In the 30 Minute Intro, you could have just one small paragraph at the top to introduce rustc, and then put the Cargo section at the bottom, perhaps even with a motivating example for why you want to do this by actually adding a dependency on a third party library; there’s now enough good libraries on that there’s probably one that could act as a good motivating example (log or regex are a couple that seem like good choices).

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I don’t agree, here. While I think the book should cover the key concepts necessary for a programmer of any background to understand Rust, I do not think it should serve as a general introduction to programming. Trying to introduce Rust to existing programmers and teaching those with no experience to program in the same document would be a disservice to both.

The goal of the book should be to teach Rust, highlight its advantages, show how it’s different, and and explain concepts needed to understand it and use it effectively. This will necessarily include information that some will already know, such as heap versus stack and memory addresses, but I think such information can be included as asides that can easily be read or skipped at the reader’s discretion.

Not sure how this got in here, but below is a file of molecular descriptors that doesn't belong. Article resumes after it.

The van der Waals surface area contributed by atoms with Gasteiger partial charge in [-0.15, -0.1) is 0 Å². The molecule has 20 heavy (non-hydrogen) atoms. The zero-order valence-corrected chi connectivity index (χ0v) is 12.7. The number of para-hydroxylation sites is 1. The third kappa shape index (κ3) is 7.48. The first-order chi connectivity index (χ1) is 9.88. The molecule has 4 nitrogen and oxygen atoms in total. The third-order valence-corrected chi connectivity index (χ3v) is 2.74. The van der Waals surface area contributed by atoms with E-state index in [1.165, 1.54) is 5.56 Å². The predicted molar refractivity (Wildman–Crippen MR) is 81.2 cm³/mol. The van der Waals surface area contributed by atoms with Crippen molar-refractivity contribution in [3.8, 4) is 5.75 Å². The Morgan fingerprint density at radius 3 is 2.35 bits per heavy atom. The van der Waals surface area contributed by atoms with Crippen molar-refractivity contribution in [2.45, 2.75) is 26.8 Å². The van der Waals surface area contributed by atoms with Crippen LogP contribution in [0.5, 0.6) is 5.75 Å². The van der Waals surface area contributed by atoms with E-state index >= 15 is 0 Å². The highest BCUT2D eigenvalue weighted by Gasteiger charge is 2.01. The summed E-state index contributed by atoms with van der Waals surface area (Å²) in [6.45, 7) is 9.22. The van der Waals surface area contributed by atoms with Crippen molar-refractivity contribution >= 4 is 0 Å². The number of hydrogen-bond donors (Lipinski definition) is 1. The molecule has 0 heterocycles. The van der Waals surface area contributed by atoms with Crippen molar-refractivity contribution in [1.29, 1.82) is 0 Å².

If someone wants to separately write an “Intro to Programming” type document that uses Rust, that’s awesome, but I think it should be separate from the book.


Whoops, that sounds wrong on re-reading and I agree with you almost completely. The Rust book should not be teaching programming, it should be teaching Rust and it should assume the reader knows how to program. However, what I was getting at is that it shouldn’t assume the reader has any specific programming experience, i.e., it shouldn’t assume the reader is an experienced systems programmer, or knows C/C++ or Haskell or has experience with iterators or closures, etc.

As an aside, I think Rust is a terrible first programming language and we shouldn’t ever try and press that angle.


I’ll echo this. Nearly every day I write some number of small Rust programs just to see what they do, and I always use rustc. I do think the operation of rustc itself is something people need to understand.

Maybe sections in the book that “can be skipped by C/C++ gurus” can be marked with a distinctive background colour, so they can be skipped more easily?

@steveklabnik is working on a new TOC, which I think addresses a lot of the issues raised here.